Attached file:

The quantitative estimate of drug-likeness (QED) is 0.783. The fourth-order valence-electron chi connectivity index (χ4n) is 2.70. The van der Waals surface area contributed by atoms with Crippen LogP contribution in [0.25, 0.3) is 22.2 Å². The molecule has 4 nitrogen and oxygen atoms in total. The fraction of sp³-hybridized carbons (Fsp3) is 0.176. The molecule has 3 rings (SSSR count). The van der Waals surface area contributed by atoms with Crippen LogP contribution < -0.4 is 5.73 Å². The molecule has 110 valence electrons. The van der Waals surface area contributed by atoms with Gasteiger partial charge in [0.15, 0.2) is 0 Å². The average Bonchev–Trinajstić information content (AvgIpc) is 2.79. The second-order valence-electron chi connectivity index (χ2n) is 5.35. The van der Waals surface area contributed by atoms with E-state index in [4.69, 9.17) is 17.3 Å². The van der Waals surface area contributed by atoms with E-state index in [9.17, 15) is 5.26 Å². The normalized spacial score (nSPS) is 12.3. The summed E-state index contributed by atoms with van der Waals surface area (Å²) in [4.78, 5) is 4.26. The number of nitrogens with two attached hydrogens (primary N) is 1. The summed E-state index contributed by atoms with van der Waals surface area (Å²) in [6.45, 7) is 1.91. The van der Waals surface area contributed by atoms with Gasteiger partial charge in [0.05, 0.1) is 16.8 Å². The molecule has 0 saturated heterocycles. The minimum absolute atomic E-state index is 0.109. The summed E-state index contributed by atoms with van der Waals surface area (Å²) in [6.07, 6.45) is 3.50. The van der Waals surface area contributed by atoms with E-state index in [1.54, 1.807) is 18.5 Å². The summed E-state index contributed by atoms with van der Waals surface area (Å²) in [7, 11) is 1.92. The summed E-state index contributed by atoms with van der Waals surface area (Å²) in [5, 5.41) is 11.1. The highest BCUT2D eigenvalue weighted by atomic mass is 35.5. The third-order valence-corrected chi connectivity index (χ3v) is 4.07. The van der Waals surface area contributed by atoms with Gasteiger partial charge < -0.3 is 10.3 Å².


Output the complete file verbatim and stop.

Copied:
The quantitative estimate of drug-likeness (QED) is 0.783. The fourth-order valence-electron chi connectivity index (χ4n) is 2.70. The van der Waals surface area contributed by atoms with Crippen LogP contribution in [0.25, 0.3) is 22.2 Å². The molecule has 4 nitrogen and oxygen atoms in total. The fraction of sp³-hybridized carbons (Fsp3) is 0.176. The molecule has 3 rings (SSSR count). The van der Waals surface area contributed by atoms with Crippen LogP contribution < -0.4 is 5.73 Å². The molecule has 110 valence electrons. The van der Waals surface area contributed by atoms with Gasteiger partial charge in [0.15, 0.2) is 0 Å². The average Bonchev–Trinajstić information content (AvgIpc) is 2.79. The second-order valence-electron chi connectivity index (χ2n) is 5.35. The van der Waals surface area contributed by atoms with E-state index in [4.69, 9.17) is 17.3 Å². The van der Waals surface area contributed by atoms with E-state index in [9.17, 15) is 5.26 Å². The normalized spacial score (nSPS) is 12.3. The summed E-state index contributed by atoms with van der Waals surface area (Å²) in [4.78, 5) is 4.26. The number of nitrogens with two attached hydrogens (primary N) is 1. The summed E-state index contributed by atoms with van der Waals surface area (Å²) in [6.45, 7) is 1.91. The van der Waals surface area contributed by atoms with Gasteiger partial charge in [0.05, 0.1) is 16.8 Å². The molecule has 0 saturated heterocycles. The minimum absolute atomic E-state index is 0.109. The summed E-state index contributed by atoms with van der Waals surface area (Å²) in [6.07, 6.45) is 3.50. The van der Waals surface area contributed by atoms with E-state index in [1.54, 1.807) is 18.5 Å². The summed E-state index contributed by atoms with van der Waals surface area (Å²) in [7, 11) is 1.92. The summed E-state index contributed by atoms with van der Waals surface area (Å²) in [5, 5.41) is 11.1. The highest BCUT2D eigenvalue weighted by atomic mass is 35.5. The third-order valence-corrected chi connectivity index (χ3v) is 4.07. The van der Waals surface area contributed by atoms with Gasteiger partial charge < -0.3 is 10.3 Å².